Narcocorrido: A Journey into the Music of Drugs, Guns, and Guerrillas
Reviewed by Belinda Acosta, Fri., Jan. 11, 2002
Narcocorrido: A Journey into the Music of Drugs, Guns, and GuerrillasBy Elijah Wald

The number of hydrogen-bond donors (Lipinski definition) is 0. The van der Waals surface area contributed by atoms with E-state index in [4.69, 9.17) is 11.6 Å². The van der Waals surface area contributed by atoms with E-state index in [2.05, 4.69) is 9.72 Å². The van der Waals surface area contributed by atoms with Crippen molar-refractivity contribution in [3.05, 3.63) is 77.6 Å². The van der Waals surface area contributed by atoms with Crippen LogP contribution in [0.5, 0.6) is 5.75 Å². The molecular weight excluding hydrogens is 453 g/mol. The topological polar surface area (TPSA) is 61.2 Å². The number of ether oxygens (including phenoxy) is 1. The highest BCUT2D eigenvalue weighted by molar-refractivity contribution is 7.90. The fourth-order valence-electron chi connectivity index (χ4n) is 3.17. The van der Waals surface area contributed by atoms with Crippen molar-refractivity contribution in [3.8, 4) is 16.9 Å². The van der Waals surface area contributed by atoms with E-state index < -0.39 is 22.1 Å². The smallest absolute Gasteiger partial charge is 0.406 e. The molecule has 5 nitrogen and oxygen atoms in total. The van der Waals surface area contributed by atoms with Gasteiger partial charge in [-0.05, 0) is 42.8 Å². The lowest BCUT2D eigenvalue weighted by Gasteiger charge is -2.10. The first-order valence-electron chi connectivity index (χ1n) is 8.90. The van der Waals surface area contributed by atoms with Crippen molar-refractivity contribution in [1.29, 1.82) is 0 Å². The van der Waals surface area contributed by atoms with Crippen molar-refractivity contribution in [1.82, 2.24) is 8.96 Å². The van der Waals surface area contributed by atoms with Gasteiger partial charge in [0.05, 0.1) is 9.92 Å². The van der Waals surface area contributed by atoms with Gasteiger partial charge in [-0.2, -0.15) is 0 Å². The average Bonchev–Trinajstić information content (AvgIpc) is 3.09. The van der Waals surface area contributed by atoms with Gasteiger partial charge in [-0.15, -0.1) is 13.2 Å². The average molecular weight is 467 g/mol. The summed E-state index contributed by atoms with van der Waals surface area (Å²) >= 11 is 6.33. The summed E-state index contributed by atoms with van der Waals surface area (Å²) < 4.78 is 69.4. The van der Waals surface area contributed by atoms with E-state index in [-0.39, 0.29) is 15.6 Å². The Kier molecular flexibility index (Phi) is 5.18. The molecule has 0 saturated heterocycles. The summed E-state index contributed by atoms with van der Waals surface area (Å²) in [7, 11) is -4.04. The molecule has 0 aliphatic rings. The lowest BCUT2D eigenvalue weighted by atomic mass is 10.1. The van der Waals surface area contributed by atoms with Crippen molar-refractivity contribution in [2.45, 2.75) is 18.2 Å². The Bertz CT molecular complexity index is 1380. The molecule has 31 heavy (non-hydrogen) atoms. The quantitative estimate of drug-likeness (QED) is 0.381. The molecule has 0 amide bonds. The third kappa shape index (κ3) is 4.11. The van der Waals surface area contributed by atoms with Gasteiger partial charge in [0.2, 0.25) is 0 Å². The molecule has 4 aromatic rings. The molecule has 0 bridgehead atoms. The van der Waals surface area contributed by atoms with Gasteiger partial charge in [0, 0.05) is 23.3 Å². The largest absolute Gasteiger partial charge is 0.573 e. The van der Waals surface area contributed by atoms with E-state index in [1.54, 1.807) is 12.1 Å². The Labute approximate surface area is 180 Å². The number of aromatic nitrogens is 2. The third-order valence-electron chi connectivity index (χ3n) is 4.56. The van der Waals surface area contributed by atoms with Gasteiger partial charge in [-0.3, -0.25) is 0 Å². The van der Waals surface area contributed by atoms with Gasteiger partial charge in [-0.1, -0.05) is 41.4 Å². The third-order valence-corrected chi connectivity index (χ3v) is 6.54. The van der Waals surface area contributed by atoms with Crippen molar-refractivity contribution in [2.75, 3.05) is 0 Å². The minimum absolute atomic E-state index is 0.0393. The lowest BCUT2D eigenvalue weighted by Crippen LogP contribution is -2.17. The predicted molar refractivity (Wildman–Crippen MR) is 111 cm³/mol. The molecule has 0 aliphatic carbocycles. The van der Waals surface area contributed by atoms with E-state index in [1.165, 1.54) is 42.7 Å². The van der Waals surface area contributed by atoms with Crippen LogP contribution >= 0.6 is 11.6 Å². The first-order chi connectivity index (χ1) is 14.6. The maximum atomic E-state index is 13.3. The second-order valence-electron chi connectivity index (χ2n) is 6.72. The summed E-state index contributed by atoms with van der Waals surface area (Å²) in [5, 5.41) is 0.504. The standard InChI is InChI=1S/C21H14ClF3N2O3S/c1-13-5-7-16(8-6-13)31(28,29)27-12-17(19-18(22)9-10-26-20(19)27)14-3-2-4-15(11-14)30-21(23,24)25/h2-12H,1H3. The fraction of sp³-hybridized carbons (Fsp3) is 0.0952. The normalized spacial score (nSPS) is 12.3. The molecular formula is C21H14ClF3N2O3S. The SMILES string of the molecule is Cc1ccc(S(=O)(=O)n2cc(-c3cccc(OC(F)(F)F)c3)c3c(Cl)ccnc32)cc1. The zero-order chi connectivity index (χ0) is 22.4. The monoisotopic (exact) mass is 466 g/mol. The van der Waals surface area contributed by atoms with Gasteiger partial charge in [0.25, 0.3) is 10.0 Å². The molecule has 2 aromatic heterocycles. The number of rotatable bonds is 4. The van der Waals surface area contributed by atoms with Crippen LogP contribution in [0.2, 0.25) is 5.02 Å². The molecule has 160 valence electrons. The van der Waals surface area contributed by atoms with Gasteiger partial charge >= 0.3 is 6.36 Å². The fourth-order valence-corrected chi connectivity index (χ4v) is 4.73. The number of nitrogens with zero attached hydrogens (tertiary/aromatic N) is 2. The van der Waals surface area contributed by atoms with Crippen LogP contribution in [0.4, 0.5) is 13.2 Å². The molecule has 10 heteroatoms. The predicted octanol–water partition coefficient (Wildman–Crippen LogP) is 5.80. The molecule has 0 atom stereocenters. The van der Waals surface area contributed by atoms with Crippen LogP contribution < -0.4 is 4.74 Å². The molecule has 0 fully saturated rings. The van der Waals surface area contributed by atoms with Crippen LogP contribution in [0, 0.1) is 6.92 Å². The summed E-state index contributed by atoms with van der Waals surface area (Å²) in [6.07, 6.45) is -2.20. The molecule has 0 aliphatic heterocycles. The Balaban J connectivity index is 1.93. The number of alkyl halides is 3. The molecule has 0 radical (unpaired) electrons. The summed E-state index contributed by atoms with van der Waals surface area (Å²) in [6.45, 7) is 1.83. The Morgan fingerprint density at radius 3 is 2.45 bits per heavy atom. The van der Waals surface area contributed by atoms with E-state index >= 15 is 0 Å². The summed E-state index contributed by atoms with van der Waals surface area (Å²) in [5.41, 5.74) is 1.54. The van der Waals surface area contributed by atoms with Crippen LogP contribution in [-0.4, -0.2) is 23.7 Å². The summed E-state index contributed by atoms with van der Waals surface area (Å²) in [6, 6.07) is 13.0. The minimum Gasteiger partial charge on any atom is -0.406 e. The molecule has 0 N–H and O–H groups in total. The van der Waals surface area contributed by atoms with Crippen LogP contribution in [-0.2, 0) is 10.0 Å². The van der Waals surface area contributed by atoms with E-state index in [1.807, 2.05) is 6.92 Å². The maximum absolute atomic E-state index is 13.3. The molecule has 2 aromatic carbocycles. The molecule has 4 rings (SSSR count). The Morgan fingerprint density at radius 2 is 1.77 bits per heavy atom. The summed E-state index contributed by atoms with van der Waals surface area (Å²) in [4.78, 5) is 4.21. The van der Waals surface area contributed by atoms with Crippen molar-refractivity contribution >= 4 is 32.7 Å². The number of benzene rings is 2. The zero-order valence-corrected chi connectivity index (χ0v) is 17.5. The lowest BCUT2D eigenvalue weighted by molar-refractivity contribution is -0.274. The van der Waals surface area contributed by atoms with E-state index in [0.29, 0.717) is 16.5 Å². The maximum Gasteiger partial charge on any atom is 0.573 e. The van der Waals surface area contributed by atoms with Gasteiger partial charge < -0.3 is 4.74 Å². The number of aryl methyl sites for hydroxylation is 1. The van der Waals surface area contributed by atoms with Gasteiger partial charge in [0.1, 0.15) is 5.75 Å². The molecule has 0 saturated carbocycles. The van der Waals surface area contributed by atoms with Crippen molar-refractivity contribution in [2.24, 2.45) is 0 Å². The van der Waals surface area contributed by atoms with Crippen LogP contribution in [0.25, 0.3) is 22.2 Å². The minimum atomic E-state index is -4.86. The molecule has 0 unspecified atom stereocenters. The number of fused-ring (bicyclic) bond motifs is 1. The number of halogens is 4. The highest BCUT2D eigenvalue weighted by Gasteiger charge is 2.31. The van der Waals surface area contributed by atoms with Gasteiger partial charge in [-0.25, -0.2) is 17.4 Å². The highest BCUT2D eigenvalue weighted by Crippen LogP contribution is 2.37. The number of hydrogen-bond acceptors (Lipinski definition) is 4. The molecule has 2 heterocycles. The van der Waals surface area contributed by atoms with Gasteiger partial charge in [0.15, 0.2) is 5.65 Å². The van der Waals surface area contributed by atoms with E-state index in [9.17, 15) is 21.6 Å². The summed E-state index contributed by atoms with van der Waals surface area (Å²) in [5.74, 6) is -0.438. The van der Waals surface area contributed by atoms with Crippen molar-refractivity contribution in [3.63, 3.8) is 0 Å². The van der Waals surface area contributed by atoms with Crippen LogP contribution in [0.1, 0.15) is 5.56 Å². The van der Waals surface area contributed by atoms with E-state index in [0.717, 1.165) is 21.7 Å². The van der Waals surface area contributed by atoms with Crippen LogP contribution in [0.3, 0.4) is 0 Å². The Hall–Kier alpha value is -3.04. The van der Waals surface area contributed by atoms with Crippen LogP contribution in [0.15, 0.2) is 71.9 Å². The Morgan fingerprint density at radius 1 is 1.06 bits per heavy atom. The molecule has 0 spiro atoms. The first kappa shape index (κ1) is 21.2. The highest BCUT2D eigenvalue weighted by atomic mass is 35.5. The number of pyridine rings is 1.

Rayo, 333pp., $24 How to document history is a source of debate among scholars and critics. Is it best to sidle up to a subject and get the goods from the horse's mouth or to report on a subject from a distance objectively? And what of biographers like Edmund Morris, who embellish their narratives with their imagination? In Narcocorrido: A Journey Into the Music of Drugs, Guns, and Guerrillas, Elijah Wald uses all three approaches, creating a highly readable work. His book's title is taken from the Mexican "corrido," a traditional ballad that tells of heroic events or individuals, and in this case modernized with lyrics about narcotics traffickers and drug culture, hence "narcocorrido." Los Tigres del Norte may be the most well-known band to play narcocorridos, but they're also prevalent in northern Mexico, urban California, and in low-budget recordings sold at flea markets and other various non-mainstream venues. A longtime writer of roots and world beat music, Wald offers a travel narrative of narcocorrido sources, traveling from Sinaloa, Mexico, to Los Angeles and parts in between, searching out musicians and other insiders for their personal histories and insight. Wald's enthusiasm for the subject is clear. Still, Narcocorrido is missing something. While comparisons to gangsta rap aren't surprising, the discussion is thin. Also, why not interview drug dealers -- some who reportedly commissioned corridos to document their deeds -- or narcocorrido fans for a rounded view of the subject? One of the problems with reading a book about music is that you don't get to hear the music. Fortunately, Wald offers artist names and album titles, and a CD with selections from the book is available from Fonovisa. Even if not entirely thorough, Wald is an engaging writer, and Narcocorrido is a must-have for those wanting an introduction to the genre.